Ohio City Declares State of Emergency as Jayland Walker Protests Turn Violent

By Allen Zhong
Allen Zhong
Allen Zhong
senior writer
Allen Zhong is a long-time writer and reporter for The Epoch Times. He joined the Epoch Media Group in 2012. His main focus is on U.S. politics. Send him your story ideas: allen.zhong@epochtimes.nyc
July 4, 2022 Updated: July 4, 2022

The mayor of Akron, Ohio, declared a state of emergency as protests became violent after police released body camera footage related to the fatal police shooting of Jayland Walker.

“As night fell and others began to join, the protests became no longer peaceful,” Akron Mayor Dan Horrigan said in a July 4 statement. “There was significant property damage done to downtown Akron. Small businesses up and down Main St. have had their windows broken. We cannot and will not tolerate the destruction of property or violence. In light of the damage that has occurred and in order to preserve peace in our community, I have declared a state of emergency, implemented a curfew, and canceled the fireworks which were scheduled for tonight.”

The curfew will remain effective without further notice for downtown Akron between 9 p.m. and 6 a.m. The city also shut the Patterson Park Community Center and the Akron Fulton Airport.

The mayor called on protesters to stay peaceful.

“As I stated yesterday, I fully support our residents’ right to peacefully assemble. What we have been calling for since the beginning, and what the Walker family and many community leaders and faith leaders have also urged, is peace,” he said.

Epoch Times Photo
Officers in riot gear as demonstrators gather outside Akron City Hall to protest the fatal police shooting of Jayland Walker in Akron, Ohio, on July 3, 2022. (Matthew Hatcher/AFP via Getty Images)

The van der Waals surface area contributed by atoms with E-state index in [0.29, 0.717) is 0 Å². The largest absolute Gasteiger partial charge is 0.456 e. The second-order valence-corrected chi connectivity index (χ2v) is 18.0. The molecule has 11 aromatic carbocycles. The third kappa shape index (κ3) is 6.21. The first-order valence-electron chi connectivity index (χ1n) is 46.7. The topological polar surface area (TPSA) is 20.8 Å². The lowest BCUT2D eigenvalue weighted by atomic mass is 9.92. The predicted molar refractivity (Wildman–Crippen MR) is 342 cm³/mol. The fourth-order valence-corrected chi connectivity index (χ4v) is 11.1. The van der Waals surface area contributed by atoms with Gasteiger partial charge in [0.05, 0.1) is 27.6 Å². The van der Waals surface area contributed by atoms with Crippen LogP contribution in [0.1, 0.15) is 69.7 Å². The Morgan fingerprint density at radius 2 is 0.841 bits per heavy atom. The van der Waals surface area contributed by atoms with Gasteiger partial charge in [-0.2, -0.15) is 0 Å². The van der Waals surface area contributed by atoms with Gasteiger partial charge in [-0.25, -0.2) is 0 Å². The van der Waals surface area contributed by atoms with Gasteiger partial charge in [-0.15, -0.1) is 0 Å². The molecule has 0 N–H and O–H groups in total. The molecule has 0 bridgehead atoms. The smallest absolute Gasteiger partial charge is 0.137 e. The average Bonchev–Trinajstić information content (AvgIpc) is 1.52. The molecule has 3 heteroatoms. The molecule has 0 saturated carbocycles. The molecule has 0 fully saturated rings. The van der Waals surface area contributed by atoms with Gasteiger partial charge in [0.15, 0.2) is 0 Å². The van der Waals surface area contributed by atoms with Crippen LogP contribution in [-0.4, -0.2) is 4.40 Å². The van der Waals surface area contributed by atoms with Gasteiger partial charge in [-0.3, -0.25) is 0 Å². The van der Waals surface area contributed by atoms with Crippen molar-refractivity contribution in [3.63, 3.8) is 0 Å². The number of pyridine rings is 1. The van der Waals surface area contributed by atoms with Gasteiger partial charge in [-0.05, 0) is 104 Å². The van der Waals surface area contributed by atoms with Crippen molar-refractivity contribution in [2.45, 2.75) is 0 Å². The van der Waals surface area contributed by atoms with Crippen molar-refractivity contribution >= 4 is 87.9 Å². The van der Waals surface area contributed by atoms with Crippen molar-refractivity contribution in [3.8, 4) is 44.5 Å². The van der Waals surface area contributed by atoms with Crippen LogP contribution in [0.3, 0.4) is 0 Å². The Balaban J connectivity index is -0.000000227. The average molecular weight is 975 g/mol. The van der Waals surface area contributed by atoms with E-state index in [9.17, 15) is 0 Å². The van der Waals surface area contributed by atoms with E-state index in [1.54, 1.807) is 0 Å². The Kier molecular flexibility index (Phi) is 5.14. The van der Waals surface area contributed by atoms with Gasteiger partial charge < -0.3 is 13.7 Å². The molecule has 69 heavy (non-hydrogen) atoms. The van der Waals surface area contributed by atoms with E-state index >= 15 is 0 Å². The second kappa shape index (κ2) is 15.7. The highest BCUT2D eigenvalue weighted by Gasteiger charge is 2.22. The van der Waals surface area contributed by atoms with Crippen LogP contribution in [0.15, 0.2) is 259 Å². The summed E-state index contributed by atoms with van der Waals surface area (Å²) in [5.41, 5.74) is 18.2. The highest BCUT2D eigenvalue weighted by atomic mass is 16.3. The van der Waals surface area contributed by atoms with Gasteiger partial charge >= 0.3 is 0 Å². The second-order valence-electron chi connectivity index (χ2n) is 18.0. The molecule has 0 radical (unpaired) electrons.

Walker, a 25-year-old black male, died on June 27 after police officers shot him multiple times.

Local residents and activists protested after the death of Walker. The protests escalated after the police released the body camera footage of the police shooting.

The protests turned violent late on July 3. Protesters threw water bottles and other objects at the Harold K. Stubbs Justice Center, broke windows of snowplows parked by the city to block off the street, launched smoke bombs into the streets, and set fire to two dumpsters, Akron Beacon Journal reported.

Police deployed tear gas and stun grenades in response.

Traffic Stop Turns Into Police Shooting

Walker was stopped by police for a traffic and equipment violation at 12:30 a.m. local time on June 27. However, he refused to stop, instead fleeing in his vehicle, continuing the chase on foot, and ultimately being shot by police.

Police fired 21 shots at Walker’s vehicle when he was fleeing the scene. He reportedly fired one shot back at the police from his vehicle. He later left his car from the passenger side with a ski mask and police started to chase him on foot.

The police failed to stop him with stun guns during the foot chase. When the chase reached a parking lot, officers reacted by discharging their firearms at Walker when he stopped and quickly turned toward the pursuing officers.

More than 60 wounds were found on Walker’s body, but further investigation is needed to determine exactly how many rounds the officers fired and how many times Walker was hit.

Police said a handgun and a loaded magazine were found on the driver’s seat after the shooting. Walker wasn’t armed at the time of the shooting, police confirmed.

Officers Worried About Being Shot

Officers were concerned that Walker was going to fire at them right before the shooting, Akron Chief of Police Stephen Mylett said on July 3 during a press conference.

“When you see it in real-time, it’s very hard to distinguish what Mr. Walker is doing,” he said. “In these still photos, there’s a picture that appears to all of us that Mr. Walker is going down to his waist area. There is a photograph that appears Mr. Walker was turning towards the officer, and there was a picture that captures a forward motion of his arm.”

Allen Zhong
senior writer
Allen Zhong is a long-time writer and reporter for The Epoch Times. He joined the Epoch Media Group in 2012. His main focus is on U.S. politics. Send him your story ideas: allen.zhong@epochtimes.nyc